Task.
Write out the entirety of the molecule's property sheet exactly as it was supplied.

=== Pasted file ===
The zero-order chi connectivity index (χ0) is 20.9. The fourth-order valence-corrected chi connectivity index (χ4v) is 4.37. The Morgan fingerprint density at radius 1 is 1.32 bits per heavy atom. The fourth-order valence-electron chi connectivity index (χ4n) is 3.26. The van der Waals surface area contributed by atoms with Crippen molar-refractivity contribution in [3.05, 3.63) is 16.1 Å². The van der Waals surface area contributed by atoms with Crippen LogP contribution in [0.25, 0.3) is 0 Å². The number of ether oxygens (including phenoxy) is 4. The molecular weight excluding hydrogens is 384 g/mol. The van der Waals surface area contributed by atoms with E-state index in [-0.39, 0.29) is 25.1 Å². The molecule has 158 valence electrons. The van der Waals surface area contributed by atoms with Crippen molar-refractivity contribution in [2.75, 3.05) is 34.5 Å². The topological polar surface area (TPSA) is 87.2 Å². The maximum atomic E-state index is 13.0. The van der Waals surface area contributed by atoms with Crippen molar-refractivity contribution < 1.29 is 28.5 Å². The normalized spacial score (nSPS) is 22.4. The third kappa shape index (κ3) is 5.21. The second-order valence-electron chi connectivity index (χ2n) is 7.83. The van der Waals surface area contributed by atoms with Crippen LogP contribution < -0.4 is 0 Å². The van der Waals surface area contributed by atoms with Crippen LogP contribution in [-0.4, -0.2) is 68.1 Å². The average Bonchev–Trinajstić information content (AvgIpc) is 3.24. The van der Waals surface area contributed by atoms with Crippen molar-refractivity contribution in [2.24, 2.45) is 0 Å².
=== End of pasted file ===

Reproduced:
The zero-order chi connectivity index (χ0) is 20.9. The fourth-order valence-corrected chi connectivity index (χ4v) is 4.37. The Morgan fingerprint density at radius 1 is 1.32 bits per heavy atom. The fourth-order valence-electron chi connectivity index (χ4n) is 3.26. The van der Waals surface area contributed by atoms with Crippen molar-refractivity contribution in [3.05, 3.63) is 16.1 Å². The van der Waals surface area contributed by atoms with Crippen LogP contribution in [0.25, 0.3) is 0 Å². The number of ether oxygens (including phenoxy) is 4. The molecular weight excluding hydrogens is 384 g/mol. The van der Waals surface area contributed by atoms with E-state index in [-0.39, 0.29) is 25.1 Å². The molecule has 158 valence electrons. The van der Waals surface area contributed by atoms with Crippen molar-refractivity contribution in [2.75, 3.05) is 34.5 Å². The topological polar surface area (TPSA) is 87.2 Å². The maximum atomic E-state index is 13.0. The van der Waals surface area contributed by atoms with Crippen molar-refractivity contribution < 1.29 is 28.5 Å². The normalized spacial score (nSPS) is 22.4. The third kappa shape index (κ3) is 5.21. The second-order valence-electron chi connectivity index (χ2n) is 7.83. The van der Waals surface area contributed by atoms with Crippen LogP contribution < -0.4 is 0 Å². The van der Waals surface area contributed by atoms with Crippen LogP contribution in [-0.4, -0.2) is 68.1 Å². The average Bonchev–Trinajstić information content (AvgIpc) is 3.24. The van der Waals surface area contributed by atoms with Crippen molar-refractivity contribution in [2.24, 2.45) is 0 Å².